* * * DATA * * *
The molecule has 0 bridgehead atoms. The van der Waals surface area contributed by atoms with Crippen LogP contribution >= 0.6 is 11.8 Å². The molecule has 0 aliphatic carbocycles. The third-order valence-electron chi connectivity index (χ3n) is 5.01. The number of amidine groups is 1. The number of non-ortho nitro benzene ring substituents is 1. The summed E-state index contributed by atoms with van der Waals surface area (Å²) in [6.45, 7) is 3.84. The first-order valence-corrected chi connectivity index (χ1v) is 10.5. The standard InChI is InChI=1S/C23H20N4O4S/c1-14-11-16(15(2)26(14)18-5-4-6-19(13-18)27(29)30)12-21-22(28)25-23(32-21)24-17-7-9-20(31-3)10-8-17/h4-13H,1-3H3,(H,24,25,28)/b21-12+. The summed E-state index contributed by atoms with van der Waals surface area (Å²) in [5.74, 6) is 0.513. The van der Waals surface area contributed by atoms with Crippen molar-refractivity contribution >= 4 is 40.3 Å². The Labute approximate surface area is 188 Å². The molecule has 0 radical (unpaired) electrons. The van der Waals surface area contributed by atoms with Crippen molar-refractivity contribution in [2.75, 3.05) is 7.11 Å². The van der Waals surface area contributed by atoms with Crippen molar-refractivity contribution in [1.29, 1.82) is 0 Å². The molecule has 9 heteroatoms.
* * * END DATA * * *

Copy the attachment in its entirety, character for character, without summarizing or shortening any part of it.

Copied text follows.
The molecule has 0 bridgehead atoms. The van der Waals surface area contributed by atoms with Crippen LogP contribution >= 0.6 is 11.8 Å². The molecule has 0 aliphatic carbocycles. The third-order valence-electron chi connectivity index (χ3n) is 5.01. The number of amidine groups is 1. The number of non-ortho nitro benzene ring substituents is 1. The summed E-state index contributed by atoms with van der Waals surface area (Å²) in [6.45, 7) is 3.84. The first-order valence-corrected chi connectivity index (χ1v) is 10.5. The standard InChI is InChI=1S/C23H20N4O4S/c1-14-11-16(15(2)26(14)18-5-4-6-19(13-18)27(29)30)12-21-22(28)25-23(32-21)24-17-7-9-20(31-3)10-8-17/h4-13H,1-3H3,(H,24,25,28)/b21-12+. The summed E-state index contributed by atoms with van der Waals surface area (Å²) in [5.74, 6) is 0.513. The van der Waals surface area contributed by atoms with Crippen molar-refractivity contribution >= 4 is 40.3 Å². The Labute approximate surface area is 188 Å². The molecule has 0 radical (unpaired) electrons. The van der Waals surface area contributed by atoms with Crippen molar-refractivity contribution in [2.75, 3.05) is 7.11 Å². The van der Waals surface area contributed by atoms with Crippen molar-refractivity contribution in [1.29, 1.82) is 0 Å². The molecule has 9 heteroatoms.